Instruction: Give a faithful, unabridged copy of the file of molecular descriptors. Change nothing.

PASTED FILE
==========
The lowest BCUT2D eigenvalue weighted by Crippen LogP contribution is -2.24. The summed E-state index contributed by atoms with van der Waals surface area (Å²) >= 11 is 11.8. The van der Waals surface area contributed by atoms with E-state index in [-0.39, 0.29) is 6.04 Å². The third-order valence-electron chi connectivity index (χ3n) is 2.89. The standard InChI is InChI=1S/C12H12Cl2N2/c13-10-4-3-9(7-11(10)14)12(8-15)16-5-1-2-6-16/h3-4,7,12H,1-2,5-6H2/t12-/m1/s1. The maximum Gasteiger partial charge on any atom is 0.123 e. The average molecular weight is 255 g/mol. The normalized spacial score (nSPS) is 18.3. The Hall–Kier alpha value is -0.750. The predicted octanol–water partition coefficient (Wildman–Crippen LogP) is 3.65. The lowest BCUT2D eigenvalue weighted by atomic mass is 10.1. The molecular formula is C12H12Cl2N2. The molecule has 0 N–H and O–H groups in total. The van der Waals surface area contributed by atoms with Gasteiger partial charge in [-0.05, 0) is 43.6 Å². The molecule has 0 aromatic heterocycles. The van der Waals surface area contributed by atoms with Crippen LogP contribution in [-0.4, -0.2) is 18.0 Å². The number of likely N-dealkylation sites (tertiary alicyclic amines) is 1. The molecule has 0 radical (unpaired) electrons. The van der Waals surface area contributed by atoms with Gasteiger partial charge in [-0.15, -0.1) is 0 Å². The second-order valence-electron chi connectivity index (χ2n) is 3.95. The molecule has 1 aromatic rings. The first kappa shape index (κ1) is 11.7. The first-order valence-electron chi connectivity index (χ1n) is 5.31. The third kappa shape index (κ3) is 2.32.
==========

The lowest BCUT2D eigenvalue weighted by Crippen LogP contribution is -2.24. The summed E-state index contributed by atoms with van der Waals surface area (Å²) >= 11 is 11.8. The van der Waals surface area contributed by atoms with E-state index in [-0.39, 0.29) is 6.04 Å². The third-order valence-electron chi connectivity index (χ3n) is 2.89. The standard InChI is InChI=1S/C12H12Cl2N2/c13-10-4-3-9(7-11(10)14)12(8-15)16-5-1-2-6-16/h3-4,7,12H,1-2,5-6H2/t12-/m1/s1. The maximum Gasteiger partial charge on any atom is 0.123 e. The average molecular weight is 255 g/mol. The normalized spacial score (nSPS) is 18.3. The Hall–Kier alpha value is -0.750. The predicted octanol–water partition coefficient (Wildman–Crippen LogP) is 3.65. The lowest BCUT2D eigenvalue weighted by atomic mass is 10.1. The molecular formula is C12H12Cl2N2. The molecule has 0 N–H and O–H groups in total. The van der Waals surface area contributed by atoms with Gasteiger partial charge in [-0.05, 0) is 43.6 Å². The molecule has 0 aromatic heterocycles. The van der Waals surface area contributed by atoms with Crippen LogP contribution in [-0.4, -0.2) is 18.0 Å². The number of likely N-dealkylation sites (tertiary alicyclic amines) is 1. The molecule has 0 radical (unpaired) electrons. The van der Waals surface area contributed by atoms with Gasteiger partial charge in [-0.15, -0.1) is 0 Å². The second-order valence-electron chi connectivity index (χ2n) is 3.95. The molecule has 1 aromatic rings. The first kappa shape index (κ1) is 11.7. The first-order valence-electron chi connectivity index (χ1n) is 5.31. The third kappa shape index (κ3) is 2.32.